As a writer, one of the hardest things I do is reconcile my internal vision for a character with the very real depiction given to me by the cover artist.
Their cover design is based primarily on a form we fill out that seems more applicable for eHarmony than useful as a map to successfully navigate our expectations. I’m sure trying to reconstruct the men who have been roaming the hallways of my brain for months is virtually an impossible task, but it’s the quest we give them.
When I say dark hair, will they know I mean ebony brown hair with milk chocolate highlights or does that translate into locks so dark they appear black with a raven’s wing blues and greens and purples that flash in the sun? The artist should know which, right?
So when you, the award-winning artist, pick the wrong shade of ginger, the wrong profile, the model with a square jaw when elfin is clearly indicated in my story bible, I’m devastated. Well not me exactly. I have friends who are great cover artists, and they flick my nose virtually and tell me to either suck it up or simply… ask for what I need, ask for what I want. But be respectful.
Having a productive, cooperative dialog with your cover artist is key. Because, let’s be fair, it’s in no one’s interest to have a lousy cover, and no one sets out to purposefully ruin your vision for your work. Channeling your inner diva here is not going to get you the results your book deserves.
Somewhere in this dance of competing interests, between the writer’s artistic vision and the commercial reality of publishing, is the perfect balance—a ballet that not only captures the story but also elevates it, making it accessible to the browsing public.
But, like all art that should look effortless and ethereal from the outside, it takes work, a willingness to not overreact until it’s time to take a stand, and more than anything, action—jumping into the trenches to help dig through the thousands of stock photos on the many sites available. By doing this yourself—and sending them links to models you like—it gives your artist a tangible example of what you’re willing to consider when the ideal is out of reach.
My character Nick, who graces the cover of 6 Days to Valentine, is a case in point. This is the inspiration photo that I sent to my publisher along with my cover form.
Obviously not a photo we could get the rights to—or afford for a novella, if rights were available—or even want…usually not a lot of snow in Tennessee in February. The point is, this photo represents who I think Nick is, not just physically but as a person. He’s a bit of a mess. But he’s compelling. When I think of Nick leaning over the bar, giving FatBoy a hard time, this is the guy in my head.
It took Wilde City Press’s Creative Director, Adrian Nicholas, a little time to find the right Nick for me. We went through three models with accompanying cover mockups before we settled on this one.
It took me a moment to make room for him in my head, but I think Adrian did a fine job. The new Nick is a little less scruffy, a little less dark—he cleans up well. But most important of all, he shares the original inspiration photo’s independent spirit with just a touch of vulnerability to offset the challenge in his eyes. The tattoos don’t hurt either. –LE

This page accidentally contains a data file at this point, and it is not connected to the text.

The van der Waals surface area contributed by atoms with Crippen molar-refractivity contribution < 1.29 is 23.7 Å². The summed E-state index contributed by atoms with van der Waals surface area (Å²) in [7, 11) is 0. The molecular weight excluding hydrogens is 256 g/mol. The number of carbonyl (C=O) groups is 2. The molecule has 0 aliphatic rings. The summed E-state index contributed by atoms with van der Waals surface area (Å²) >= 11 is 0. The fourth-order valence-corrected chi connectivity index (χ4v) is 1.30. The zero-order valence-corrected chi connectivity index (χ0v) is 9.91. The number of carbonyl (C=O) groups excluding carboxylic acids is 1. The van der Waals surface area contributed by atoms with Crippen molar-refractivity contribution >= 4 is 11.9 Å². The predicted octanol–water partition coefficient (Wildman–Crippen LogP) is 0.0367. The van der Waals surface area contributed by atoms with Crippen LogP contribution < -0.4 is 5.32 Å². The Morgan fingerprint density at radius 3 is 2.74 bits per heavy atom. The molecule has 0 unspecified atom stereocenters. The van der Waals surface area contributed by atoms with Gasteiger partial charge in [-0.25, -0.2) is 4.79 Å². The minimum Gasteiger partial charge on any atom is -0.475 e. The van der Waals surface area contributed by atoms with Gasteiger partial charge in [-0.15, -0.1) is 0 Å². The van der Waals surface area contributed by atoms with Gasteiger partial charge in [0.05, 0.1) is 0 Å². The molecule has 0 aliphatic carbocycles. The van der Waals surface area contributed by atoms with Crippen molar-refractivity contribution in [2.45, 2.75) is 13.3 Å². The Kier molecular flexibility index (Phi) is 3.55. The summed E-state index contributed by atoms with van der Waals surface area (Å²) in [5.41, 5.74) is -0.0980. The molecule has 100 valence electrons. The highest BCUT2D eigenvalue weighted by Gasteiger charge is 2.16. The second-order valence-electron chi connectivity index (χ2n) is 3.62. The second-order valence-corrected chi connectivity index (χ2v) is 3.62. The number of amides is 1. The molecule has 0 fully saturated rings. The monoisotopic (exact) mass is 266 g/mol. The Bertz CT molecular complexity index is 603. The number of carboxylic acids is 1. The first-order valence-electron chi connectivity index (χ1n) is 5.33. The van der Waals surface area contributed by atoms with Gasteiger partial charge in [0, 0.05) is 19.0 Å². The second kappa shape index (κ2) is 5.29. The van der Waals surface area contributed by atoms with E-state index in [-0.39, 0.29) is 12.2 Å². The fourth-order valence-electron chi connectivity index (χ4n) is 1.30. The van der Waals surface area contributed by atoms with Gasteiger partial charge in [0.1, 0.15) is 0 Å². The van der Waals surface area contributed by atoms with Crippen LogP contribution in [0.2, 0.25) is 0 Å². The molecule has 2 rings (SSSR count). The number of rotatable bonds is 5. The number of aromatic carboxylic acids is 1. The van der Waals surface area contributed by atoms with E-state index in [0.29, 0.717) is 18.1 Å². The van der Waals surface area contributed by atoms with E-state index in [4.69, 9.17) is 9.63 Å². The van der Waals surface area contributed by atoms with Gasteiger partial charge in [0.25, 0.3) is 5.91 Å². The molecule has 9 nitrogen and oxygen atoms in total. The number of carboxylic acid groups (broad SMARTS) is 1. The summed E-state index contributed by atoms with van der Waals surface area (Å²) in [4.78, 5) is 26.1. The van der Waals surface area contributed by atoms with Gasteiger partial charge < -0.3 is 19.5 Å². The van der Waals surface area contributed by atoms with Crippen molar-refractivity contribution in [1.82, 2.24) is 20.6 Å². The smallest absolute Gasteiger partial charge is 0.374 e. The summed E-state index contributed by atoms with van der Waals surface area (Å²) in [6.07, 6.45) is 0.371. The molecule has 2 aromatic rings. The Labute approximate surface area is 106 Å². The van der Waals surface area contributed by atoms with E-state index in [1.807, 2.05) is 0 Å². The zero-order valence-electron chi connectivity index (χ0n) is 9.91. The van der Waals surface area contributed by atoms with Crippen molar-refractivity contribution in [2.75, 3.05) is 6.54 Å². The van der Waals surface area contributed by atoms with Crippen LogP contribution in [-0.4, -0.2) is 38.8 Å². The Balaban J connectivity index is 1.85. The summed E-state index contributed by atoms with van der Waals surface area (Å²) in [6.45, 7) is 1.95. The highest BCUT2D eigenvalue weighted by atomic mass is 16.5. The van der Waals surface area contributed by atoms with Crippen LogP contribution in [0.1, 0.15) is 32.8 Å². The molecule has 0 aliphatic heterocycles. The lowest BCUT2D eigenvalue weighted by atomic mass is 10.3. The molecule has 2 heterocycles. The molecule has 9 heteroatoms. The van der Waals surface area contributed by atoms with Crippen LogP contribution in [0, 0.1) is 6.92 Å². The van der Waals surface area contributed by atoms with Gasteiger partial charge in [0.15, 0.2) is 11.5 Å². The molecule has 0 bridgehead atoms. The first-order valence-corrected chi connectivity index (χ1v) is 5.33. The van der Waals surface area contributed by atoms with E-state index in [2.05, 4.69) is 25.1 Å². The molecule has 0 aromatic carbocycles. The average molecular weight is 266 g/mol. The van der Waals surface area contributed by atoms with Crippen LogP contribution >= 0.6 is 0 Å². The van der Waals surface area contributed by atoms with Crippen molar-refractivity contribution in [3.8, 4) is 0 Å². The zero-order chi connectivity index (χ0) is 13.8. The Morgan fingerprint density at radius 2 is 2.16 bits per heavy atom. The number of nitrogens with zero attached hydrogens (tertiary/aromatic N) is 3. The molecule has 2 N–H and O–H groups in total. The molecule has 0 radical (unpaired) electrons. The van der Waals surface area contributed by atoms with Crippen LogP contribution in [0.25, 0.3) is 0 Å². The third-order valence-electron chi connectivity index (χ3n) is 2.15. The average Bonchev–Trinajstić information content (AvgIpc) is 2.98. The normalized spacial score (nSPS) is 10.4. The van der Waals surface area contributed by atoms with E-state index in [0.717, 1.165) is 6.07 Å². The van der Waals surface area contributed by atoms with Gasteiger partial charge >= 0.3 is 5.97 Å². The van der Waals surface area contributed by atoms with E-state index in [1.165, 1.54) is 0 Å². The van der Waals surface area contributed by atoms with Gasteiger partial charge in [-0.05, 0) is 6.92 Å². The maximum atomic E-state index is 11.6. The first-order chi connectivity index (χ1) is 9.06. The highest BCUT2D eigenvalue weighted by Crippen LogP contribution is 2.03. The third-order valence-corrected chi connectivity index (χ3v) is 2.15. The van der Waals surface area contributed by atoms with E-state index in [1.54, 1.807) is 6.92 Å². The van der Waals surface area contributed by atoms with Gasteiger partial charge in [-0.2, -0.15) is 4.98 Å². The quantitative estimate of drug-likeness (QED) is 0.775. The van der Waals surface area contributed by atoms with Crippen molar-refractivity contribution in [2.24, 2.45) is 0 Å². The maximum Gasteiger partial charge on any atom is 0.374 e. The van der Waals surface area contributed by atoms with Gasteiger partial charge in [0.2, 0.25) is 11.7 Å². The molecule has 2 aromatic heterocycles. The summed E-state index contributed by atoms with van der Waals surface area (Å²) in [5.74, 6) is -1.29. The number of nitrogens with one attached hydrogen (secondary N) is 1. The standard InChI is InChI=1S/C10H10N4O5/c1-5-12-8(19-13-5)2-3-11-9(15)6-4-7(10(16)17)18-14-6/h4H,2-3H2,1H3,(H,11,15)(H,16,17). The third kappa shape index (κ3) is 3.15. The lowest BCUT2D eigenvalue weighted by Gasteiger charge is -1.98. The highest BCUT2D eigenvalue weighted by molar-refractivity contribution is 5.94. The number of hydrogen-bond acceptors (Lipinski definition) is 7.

BLURB: In Nick’s perfect world, Valentine’s Day would be struck from the calendar.
Nick’s dreams of a Happily Ever After were shredded long ago and the last thing he and his customers need is a bunch of happy loving couples rubbing it in their faces.
Bouncer Fat Boy Newman is willing to bet he knows Nick’s heart better than he does. He has just six days to change Nick’s mind about romance and the holiday and the perfect man to do it.
Too bad it’s not him.
Too bad Nick’s not going down without a fight.
Too bad he cheats.
AUTHOR BIO: LE Franks lives in the SF Bay Area, surrounded by inspiration everywhere. After years of ignoring the voices in her head, LE is finally taking off the filters and giving the stories free rein. These days, she can be found frequently writing about sexy men who desperately need a happily ever.
LE writes M/M Romance in a unique mix of humor and drama with enough suspense to produce fast paced stories filled with emotion and passion and featuring characters that are quirky and complicated. Don’t expect the typical rugged hero or sophisticated businessman with the world at their feet; LE’s men are living in the margins–they’re in the middle of their journey, doing the best they can while searching for a connection to something bigger than themselves. With a little effort and a lot of luck they may actually find their happily-ever-afters.
When not writing, LE wrangles an odd assortment of jobs (six – at last count), houseguests (including pro baseball players), family, and friends. Manifesting an odd combination of contradictory talents and traits, LE is tragically honest and personally deceptive, and makes the best piecrust – ever.